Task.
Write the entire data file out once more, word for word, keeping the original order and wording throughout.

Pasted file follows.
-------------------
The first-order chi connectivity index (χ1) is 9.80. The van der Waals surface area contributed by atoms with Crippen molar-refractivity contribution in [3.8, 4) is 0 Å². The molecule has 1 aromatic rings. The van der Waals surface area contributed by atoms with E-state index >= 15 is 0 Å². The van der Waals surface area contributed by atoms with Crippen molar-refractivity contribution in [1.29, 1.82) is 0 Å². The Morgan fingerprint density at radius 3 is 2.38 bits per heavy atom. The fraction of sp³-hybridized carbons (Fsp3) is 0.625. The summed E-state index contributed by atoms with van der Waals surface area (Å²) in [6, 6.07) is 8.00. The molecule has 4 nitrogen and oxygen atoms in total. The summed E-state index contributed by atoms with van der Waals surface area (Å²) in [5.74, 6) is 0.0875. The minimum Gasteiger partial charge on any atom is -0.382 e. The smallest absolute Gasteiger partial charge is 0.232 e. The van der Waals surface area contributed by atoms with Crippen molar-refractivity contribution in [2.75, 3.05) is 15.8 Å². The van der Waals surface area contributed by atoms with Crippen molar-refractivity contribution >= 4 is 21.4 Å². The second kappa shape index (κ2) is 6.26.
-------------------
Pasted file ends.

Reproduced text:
The first-order chi connectivity index (χ1) is 9.80. The van der Waals surface area contributed by atoms with Crippen molar-refractivity contribution in [3.8, 4) is 0 Å². The molecule has 1 aromatic rings. The van der Waals surface area contributed by atoms with E-state index >= 15 is 0 Å². The van der Waals surface area contributed by atoms with Crippen molar-refractivity contribution in [1.29, 1.82) is 0 Å². The Morgan fingerprint density at radius 3 is 2.38 bits per heavy atom. The fraction of sp³-hybridized carbons (Fsp3) is 0.625. The summed E-state index contributed by atoms with van der Waals surface area (Å²) in [6, 6.07) is 8.00. The molecule has 4 nitrogen and oxygen atoms in total. The summed E-state index contributed by atoms with van der Waals surface area (Å²) in [5.74, 6) is 0.0875. The minimum Gasteiger partial charge on any atom is -0.382 e. The smallest absolute Gasteiger partial charge is 0.232 e. The van der Waals surface area contributed by atoms with Crippen molar-refractivity contribution in [2.75, 3.05) is 15.8 Å². The van der Waals surface area contributed by atoms with Crippen molar-refractivity contribution >= 4 is 21.4 Å². The second kappa shape index (κ2) is 6.26.